Poutine, Parenting and Exploring Canadian Muslim Identity on Social Media with Aicha LasfarWritten by Aicha Lasfar
Morrocan French Canadian Aicha Lasfar grew up in Gatineau but recently moved to Calgary, Alberta. In Ottawa-Gatineau, Lasfar made a name for herself as an avid blogger and vlogger exploring parenting and the Muslim Canadian experience.
Muslim Link interviewed Lasfar about her experiences on social media and her latest blog Canadian Mooselim.
What was it like growing up in Gatineau as a Moroccan French Canadian?
I grew up in a pretty far removed area of Gatineau, so we were they only Muslim (and/or ethnic) family in a 20 mile radius. It was hard for all of us to make friends at school or in the neighbourhood, but things got better for me when I started attending Islamic school in Ottawa. But even then, it was pretty conflicting. My father is Moroccan but we rarely ever went to Morocco. We spoke French at home and I almost always identified more with my Quebecois culture, and yet, we were never accepted as Quebecois.
Since we had Arab features, tanned skin and wore hijab, people in Gatineau would always be shocked when we spoke in a perfect Quebecois accent. We'd often get ignorant comments and cat-calls in the street. The worst part is when they'd say "Go back to your country!" I was born at the hospital down the boulevard, I grew up on these streets, and my family on my mother’s side have been here since the 1800's. But the worst, worst part was feeling like I didn't quite belong within the Moroccan/Arab community as well. I didn't speak the language or relate to the culture, so I was still looked upon as an outsider. But honestly, these experiences made me stronger in the end. I'm not quite Moroccan and I'm not quite Quebecois, which is why I just prefer simply calling myself a Canadian.
Why did you begin getting active in social media?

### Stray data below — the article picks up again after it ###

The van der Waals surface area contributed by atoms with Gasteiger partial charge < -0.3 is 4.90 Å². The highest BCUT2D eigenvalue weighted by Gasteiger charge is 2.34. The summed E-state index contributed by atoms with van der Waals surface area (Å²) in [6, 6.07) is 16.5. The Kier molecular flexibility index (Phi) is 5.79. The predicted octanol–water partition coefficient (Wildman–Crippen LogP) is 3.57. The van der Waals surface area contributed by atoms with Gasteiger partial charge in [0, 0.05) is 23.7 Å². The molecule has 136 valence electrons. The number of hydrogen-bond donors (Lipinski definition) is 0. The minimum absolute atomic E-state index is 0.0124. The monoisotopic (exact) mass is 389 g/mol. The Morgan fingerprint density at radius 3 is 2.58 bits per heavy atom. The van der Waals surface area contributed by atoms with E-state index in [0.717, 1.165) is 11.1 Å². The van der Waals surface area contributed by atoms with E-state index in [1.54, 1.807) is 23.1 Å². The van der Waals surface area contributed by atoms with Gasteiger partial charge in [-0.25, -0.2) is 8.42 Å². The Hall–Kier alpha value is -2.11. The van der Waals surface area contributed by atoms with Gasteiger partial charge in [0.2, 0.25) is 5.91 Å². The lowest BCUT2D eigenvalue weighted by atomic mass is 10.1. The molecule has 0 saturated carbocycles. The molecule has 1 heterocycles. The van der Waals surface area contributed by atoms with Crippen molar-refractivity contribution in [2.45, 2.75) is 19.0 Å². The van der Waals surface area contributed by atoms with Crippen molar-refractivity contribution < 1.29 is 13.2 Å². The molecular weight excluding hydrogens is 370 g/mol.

In 2006, my best friend invited me to join Facebook. I was sceptical at first because I didn't like its predecessors such as Myspace or hi5, but I quickly got hooked (as did everyone else!) At first, it was just to keep in touch with close friends but I became enthralled with the fact that I could also keep in touch with people far away who were very similar to me, despite our distance. If I ever felt a lack of community in real life, I made up for it in this virtual space. It was also an opportunity for me to grow and educate myself. I read almost every thought provoking blog post or news article that popped up on my feed. I would read comments and almost always drop some myself. Discussing passionately yet politely with other people about important social issues really helped broaden my horizons. It made me want to be part of the noise and have my voice and perspective heard as well.
How have you used social media to explore Canadian Muslim identity?
Thanks to social media, I have Muslim friends from around the World, so I can appreciate how being in different regions affect the way we live. I firmly believe that there is no monolithic Islam - our cultural upbringing, life experiences and biases all shape the way we see the world and practice our faith, and I think that's wonderful. With social media, I can observe how living in different places shapes our practice. I can see what issues are important to Canadian Muslims vs. American Muslims for example. Being able to see and compare different Muslim realities from around the World highlights for me the things that make us Canadian - the little things that Muslims from other countries just wouldn't get or sympathize with.